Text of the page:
The Global Risk Institute Published “An Overview of FinTech in Canada” this month. It is a very interesting review of the state of the Canadian FinTech market with broad implications for the financial services industry and for its regulators.
Every jurisdiction, and Canada is no exception, seeks to gain economic leverage and future technology investment by supporting FinTech ventures. The Ontario Ministry of Finance is launching a super sandbox and the Ontario FinTech Accelerator Office like those already established in jurisdictions such as the UK.
FinTech Sandboxes are artificial licensing arrangements with start-up and early stage FinTech firms, in close coordination with regulators, to allow exemptions from specific constraining regulation. These sandboxes have clearly defined market limits and are time based. The objective is to allow the FinTech firm to “test” its innovative idea in an environment that would be impossible if it had to meet the standard of the current regulation.
Accelerators are less consistently defined than Sandboxes, but within FinTech Accelerators the firm is typically assisted in expediting regulatory approval processes to enable the firm to bring its innovative service to market in a timely fashion.
This concept is fundamental to innovation as every jurisdiction seeks to nurture a FinTech industry within its borders to help enhance future economic competitiveness.
The Global Risk Institute report is very comprehensive and raises several compelling questions. Since FinTech innovation includes activites ranging from Lending, Accounting, Insurance, Payments, Financial Data & Analytics, Security, Capital Markets, Equity, Crowdfunding, Personal Finance, Wealth Management to Blockchain/Distributed Ledger technology there are a huge number of areas to explore.
The report also briefly mentions the Open Banking concepts with reference to the UK’s Open Banking (PSD2) which came into effect on 13 January 2018. Open Banking gives licensed third party FinTech firms direct access to personal banking information (with permission) of the bank’s clients via API’s (Application Programming Interface). The scope of services FinTech can impact is simply overwhelming. The potential for cross sector disruption is daunting.
This complexity is going to create challenges for Regulators in every jurisdiction. FinTech is digital innovation which combines two critical characteristics: Speed and Volume. While every jurisdiction seeks to incubate its own disrupting FinTech’s, it also needs to support its regulators with the policy, legislation, and infrastructure to meet their risk and consumer protection mandates.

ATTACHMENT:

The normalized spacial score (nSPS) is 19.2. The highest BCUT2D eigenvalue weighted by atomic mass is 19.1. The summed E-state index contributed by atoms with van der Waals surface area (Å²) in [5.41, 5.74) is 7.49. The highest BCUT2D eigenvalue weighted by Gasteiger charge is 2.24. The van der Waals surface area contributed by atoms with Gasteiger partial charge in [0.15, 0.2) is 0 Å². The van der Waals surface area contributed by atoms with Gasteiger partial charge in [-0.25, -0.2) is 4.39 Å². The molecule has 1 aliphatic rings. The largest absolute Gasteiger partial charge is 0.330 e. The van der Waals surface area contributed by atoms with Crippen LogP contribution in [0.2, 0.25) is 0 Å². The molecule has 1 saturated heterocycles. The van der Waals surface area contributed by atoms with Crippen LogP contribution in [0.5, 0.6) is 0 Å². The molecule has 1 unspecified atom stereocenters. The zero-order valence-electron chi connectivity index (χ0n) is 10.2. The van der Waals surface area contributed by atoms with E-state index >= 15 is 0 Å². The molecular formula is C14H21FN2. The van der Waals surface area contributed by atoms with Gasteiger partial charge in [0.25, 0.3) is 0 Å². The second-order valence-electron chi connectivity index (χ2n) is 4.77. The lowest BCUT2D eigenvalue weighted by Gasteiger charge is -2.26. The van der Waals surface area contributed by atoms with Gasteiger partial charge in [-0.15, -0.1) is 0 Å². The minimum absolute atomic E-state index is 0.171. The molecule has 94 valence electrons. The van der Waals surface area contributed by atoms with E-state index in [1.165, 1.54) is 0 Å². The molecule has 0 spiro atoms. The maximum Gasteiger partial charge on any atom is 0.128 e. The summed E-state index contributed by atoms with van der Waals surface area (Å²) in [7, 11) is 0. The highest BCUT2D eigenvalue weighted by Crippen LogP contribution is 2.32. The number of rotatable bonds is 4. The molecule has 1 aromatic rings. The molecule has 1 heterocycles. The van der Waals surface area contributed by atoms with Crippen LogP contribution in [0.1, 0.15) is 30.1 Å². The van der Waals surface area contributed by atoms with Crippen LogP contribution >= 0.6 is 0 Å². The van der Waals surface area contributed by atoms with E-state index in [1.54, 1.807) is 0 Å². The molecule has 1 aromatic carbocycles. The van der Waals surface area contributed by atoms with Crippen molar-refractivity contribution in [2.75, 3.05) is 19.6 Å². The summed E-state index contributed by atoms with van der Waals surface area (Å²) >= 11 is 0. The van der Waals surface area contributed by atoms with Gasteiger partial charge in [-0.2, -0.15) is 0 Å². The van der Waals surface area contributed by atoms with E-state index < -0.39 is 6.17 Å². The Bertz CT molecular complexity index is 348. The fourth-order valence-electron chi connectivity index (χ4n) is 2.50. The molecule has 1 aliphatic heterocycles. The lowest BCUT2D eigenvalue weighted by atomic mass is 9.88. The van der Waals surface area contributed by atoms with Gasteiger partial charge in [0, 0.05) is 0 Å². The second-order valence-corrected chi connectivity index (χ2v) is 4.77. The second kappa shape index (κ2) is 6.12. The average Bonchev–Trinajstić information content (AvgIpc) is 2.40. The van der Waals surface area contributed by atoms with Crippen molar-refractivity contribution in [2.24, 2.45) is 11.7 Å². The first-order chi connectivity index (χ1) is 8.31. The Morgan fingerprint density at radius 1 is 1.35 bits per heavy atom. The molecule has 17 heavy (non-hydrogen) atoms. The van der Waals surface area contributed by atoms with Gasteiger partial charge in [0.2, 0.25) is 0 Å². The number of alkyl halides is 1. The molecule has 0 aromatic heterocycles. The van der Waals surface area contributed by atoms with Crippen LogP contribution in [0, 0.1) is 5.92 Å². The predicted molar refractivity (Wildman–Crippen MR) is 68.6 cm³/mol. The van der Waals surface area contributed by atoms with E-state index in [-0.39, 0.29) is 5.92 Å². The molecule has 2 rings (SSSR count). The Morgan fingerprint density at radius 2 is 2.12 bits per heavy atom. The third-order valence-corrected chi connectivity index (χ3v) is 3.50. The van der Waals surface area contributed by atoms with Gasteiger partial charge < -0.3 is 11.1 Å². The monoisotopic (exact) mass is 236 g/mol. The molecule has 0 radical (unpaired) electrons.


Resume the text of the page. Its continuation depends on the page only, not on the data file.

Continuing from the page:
The speed and volume of these digital innovations will demand regulators have the technology infrastructure to accept data, analyze it, and identify calls to action that will enhance their efficiency in identifying and mitigating risk and misconduct. It will also demand regulators, through MOU’s and technology capabilities, share relevant data in a timely manner with each other and with their constituents. We live in such a data driven world where the one who has analyzed data, has the power. It is now time to harness this power by updating legacy systems and embracing cutting edge Supervision Technology or ‘SupTech’.
How future ready are you?
SQL Power Group Inc., a global application software firm specializing in Financial Supervision technology and Artificial Intelligence – We simplify the process of financial submissions while enabling successful timely intervention by regulatory bodies. Since 1989, through transformative thinking and innovative technology, SQL Power has been changing the way regulatory organizations worldwide, gather, control, mine, consume and report against data.
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